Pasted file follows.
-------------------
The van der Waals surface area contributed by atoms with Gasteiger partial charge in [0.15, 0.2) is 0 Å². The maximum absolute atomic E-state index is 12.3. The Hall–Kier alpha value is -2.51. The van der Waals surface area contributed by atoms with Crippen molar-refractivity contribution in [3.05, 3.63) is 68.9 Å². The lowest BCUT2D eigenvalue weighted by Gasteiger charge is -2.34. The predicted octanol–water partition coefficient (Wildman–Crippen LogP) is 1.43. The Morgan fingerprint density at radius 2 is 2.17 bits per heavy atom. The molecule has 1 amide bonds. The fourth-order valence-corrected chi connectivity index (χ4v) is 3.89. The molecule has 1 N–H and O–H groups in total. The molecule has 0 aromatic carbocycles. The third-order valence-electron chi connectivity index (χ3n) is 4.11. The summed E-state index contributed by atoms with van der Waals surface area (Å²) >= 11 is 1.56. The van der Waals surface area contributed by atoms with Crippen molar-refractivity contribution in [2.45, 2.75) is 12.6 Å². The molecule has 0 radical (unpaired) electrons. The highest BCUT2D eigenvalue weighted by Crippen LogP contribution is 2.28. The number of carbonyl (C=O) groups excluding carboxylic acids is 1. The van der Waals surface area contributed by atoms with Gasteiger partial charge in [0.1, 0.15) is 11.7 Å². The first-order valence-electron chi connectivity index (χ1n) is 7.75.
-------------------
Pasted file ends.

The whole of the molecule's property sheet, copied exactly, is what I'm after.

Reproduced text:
The van der Waals surface area contributed by atoms with Gasteiger partial charge in [0.15, 0.2) is 0 Å². The maximum absolute atomic E-state index is 12.3. The Hall–Kier alpha value is -2.51. The van der Waals surface area contributed by atoms with Crippen molar-refractivity contribution in [3.05, 3.63) is 68.9 Å². The lowest BCUT2D eigenvalue weighted by Gasteiger charge is -2.34. The predicted octanol–water partition coefficient (Wildman–Crippen LogP) is 1.43. The Morgan fingerprint density at radius 2 is 2.17 bits per heavy atom. The molecule has 1 amide bonds. The fourth-order valence-corrected chi connectivity index (χ4v) is 3.89. The molecule has 1 N–H and O–H groups in total. The molecule has 0 aromatic carbocycles. The third-order valence-electron chi connectivity index (χ3n) is 4.11. The summed E-state index contributed by atoms with van der Waals surface area (Å²) >= 11 is 1.56. The van der Waals surface area contributed by atoms with Crippen molar-refractivity contribution in [2.45, 2.75) is 12.6 Å². The molecule has 0 radical (unpaired) electrons. The highest BCUT2D eigenvalue weighted by Crippen LogP contribution is 2.28. The number of carbonyl (C=O) groups excluding carboxylic acids is 1. The van der Waals surface area contributed by atoms with Gasteiger partial charge in [0.1, 0.15) is 11.7 Å². The first-order valence-electron chi connectivity index (χ1n) is 7.75.